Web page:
How a Little-Known Standardized Test Harms Community College Students

Apr 22, 2017 by

The Accuplacer test funnels students into costly remedial classes that many probably don’t need.

by Emily Hanford –

The nation’s colleges have made their admission decisions, and now, as college signing day draws near, high school seniors around the country are making their own decisions on where to attend.

But most students will not be heading to an ivy-covered campus in the fall; in fact, today’s undergraduate is more likely to be a working adult at a community college. And for that student, the future does not depend so much on an admissions committee poring over grades, teacher recommendations, and extracurricular activities. Instead, it may very well depend on a single standardized test score—and not the one you’re thinking of.

The test that matters for community college students isn’t the SAT. It’s one they’ve probably never heard of—let alone prepared for—until they’re told to walk down the hall and take it. The test most of these students take is called the Accuplacer. It’s a multiple-choice math and English test that schools use to decide who’s actually ready for college classes. Get into an elite school like Harvard and no one’s going to question your ability to do college-level work. But community colleges need some way to assess the academic skills of incoming students because pretty much anyone can walk into a community college and sign up to start a degree.

That doesn’t mean you’ll be allowed into college-level classes, though. If you don’t do well on the Accuplacer, you’re probably going to be put in what are known as developmental, or remedial, classes. More than two-thirds of community college students end up in remediation.

Some need to be there. But many probably don’t.

The most recent evidence comes from an analysis published in September by the National Center for Education Statistics. NCES took a big set of data on college students and determined who was weakly prepared for college, moderately prepared, or strongly prepared, based not just on standardized test scores but also on high school GPA and the highest level of completed math coursework. (Research shows high school grades are a better predictor of how a student will do in college than test scores.) Then NCES looked at who ended up in remedial classes. Nearly half of the community college students who were strongly prepared by the researchers’ measure ended up in remediation.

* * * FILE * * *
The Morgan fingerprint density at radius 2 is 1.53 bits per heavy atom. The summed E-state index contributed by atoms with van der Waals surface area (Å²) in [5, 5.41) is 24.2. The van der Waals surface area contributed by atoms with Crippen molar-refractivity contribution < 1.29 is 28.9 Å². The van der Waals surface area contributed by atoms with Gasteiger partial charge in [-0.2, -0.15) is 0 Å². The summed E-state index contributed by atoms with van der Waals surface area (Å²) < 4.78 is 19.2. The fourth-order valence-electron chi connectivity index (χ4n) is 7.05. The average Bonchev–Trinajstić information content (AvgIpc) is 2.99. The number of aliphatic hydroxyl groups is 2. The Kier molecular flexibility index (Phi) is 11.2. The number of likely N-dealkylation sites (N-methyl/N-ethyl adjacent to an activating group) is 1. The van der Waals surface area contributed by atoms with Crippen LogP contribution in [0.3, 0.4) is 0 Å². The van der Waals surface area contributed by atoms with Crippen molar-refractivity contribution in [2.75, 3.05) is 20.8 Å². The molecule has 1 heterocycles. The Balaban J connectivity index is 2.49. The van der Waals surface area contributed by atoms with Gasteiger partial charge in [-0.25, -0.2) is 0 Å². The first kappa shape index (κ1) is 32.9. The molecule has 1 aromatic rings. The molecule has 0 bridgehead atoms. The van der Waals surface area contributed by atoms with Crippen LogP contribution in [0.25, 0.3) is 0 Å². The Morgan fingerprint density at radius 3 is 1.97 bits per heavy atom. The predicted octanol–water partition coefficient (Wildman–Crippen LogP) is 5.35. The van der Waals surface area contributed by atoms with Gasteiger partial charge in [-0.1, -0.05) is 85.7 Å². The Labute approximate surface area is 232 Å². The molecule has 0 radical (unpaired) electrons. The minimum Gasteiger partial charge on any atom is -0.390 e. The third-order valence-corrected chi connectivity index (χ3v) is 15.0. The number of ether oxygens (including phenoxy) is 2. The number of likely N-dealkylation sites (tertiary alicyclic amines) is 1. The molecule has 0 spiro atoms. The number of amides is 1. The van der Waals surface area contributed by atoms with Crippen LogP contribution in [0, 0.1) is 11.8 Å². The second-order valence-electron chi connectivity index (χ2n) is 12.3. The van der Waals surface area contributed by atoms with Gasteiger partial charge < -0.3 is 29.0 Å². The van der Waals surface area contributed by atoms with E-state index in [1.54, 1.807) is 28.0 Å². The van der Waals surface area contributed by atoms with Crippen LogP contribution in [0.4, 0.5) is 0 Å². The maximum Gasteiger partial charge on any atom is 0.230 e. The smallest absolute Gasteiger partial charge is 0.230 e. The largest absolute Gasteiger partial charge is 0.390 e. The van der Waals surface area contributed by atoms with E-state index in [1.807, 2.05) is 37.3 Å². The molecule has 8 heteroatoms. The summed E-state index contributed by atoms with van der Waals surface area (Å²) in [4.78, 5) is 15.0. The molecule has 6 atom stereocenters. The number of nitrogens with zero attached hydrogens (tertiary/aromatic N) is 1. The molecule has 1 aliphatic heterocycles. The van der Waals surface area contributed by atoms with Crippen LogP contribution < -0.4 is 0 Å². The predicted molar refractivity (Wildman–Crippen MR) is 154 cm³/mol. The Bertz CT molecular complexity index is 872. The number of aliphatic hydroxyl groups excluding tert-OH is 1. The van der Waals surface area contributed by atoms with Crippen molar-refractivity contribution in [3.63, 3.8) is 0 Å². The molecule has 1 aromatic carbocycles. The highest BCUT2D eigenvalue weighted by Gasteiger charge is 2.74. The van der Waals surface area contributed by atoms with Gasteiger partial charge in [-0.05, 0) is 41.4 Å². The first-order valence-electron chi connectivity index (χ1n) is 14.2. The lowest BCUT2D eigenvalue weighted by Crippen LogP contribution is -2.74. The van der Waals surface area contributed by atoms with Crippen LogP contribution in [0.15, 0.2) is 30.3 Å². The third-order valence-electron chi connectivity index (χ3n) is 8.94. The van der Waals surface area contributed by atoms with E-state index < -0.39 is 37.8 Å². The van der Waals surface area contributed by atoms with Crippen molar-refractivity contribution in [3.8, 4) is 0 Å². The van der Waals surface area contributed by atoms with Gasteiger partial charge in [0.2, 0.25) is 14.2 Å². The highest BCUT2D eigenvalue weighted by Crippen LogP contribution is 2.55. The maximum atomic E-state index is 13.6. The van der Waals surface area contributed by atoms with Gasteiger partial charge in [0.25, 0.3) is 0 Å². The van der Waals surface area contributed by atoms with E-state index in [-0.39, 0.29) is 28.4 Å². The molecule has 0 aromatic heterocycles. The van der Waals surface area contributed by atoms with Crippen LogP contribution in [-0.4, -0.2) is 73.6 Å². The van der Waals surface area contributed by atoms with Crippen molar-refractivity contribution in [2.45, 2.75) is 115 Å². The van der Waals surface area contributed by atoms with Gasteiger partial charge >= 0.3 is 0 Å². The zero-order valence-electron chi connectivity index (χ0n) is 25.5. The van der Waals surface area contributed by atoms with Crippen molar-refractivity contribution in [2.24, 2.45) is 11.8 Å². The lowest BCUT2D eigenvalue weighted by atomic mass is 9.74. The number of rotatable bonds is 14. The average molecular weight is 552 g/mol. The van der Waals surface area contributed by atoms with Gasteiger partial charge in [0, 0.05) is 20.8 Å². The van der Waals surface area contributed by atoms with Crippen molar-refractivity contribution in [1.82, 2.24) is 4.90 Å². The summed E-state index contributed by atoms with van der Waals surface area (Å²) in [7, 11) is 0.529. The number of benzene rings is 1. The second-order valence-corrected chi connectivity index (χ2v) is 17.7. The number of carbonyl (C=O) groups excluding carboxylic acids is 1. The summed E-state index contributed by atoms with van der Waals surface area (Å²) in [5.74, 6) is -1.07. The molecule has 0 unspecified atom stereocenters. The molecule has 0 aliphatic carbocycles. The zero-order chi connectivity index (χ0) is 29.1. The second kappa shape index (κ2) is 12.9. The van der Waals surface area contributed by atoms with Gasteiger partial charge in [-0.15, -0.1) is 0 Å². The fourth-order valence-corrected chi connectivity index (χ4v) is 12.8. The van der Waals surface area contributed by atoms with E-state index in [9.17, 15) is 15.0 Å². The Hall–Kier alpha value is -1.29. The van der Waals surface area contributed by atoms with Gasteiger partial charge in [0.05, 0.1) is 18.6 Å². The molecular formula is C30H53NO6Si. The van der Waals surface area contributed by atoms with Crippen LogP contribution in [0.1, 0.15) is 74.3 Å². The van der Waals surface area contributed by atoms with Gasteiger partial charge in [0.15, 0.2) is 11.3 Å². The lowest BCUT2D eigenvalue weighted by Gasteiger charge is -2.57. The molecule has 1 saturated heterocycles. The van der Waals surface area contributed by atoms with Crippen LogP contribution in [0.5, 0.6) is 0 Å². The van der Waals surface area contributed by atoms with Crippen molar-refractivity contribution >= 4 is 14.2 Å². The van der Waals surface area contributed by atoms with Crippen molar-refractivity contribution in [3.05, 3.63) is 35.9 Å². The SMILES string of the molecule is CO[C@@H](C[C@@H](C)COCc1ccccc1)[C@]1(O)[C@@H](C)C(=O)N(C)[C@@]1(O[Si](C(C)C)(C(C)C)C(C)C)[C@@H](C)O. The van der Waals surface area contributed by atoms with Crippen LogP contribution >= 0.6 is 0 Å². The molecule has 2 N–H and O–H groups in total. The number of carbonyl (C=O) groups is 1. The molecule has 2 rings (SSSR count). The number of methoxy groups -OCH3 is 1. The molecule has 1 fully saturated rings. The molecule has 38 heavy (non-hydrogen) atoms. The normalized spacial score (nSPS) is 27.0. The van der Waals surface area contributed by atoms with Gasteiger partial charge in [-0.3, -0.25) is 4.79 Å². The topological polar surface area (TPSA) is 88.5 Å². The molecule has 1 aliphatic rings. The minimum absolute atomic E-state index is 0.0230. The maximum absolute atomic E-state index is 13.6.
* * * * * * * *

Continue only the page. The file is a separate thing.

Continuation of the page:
Ending up in a remedial class when you don’t need it is bad news. The classes cost money, don’t count for college credit, and add to the time it takes to get a degree. And while the NCES analysis found that remedial classes provided benefits for some weakly prepared students, they did nothing for strongly or moderately prepared students. In fact, those students were less likely to get bachelors’ degrees because more than a quarter of them didn’t finish their remedial classes.

Why would this be? It’s not entirely clear, but researchers have some ideas. If you’re already juggling a busy life that may include both work and kids, college probably seemed like a precarious proposition to begin with. Having to sit through classes that aren’t “real” college courses might be what tips you into thinking this whole college thing just isn’t worth it. Plus, the longer the road to a degree, the more likely a life event—such as losing a job or a kid getting sick—could derail you. And people get discouraged. “A lot of students would say, ‘You know, I’m not even sure that I am college material,’” said Peter Adams, who taught developmental writing at a community college for 36 years.

Source: Washington Monthly | How a Little-Known Standardized Test Harms Community College Students

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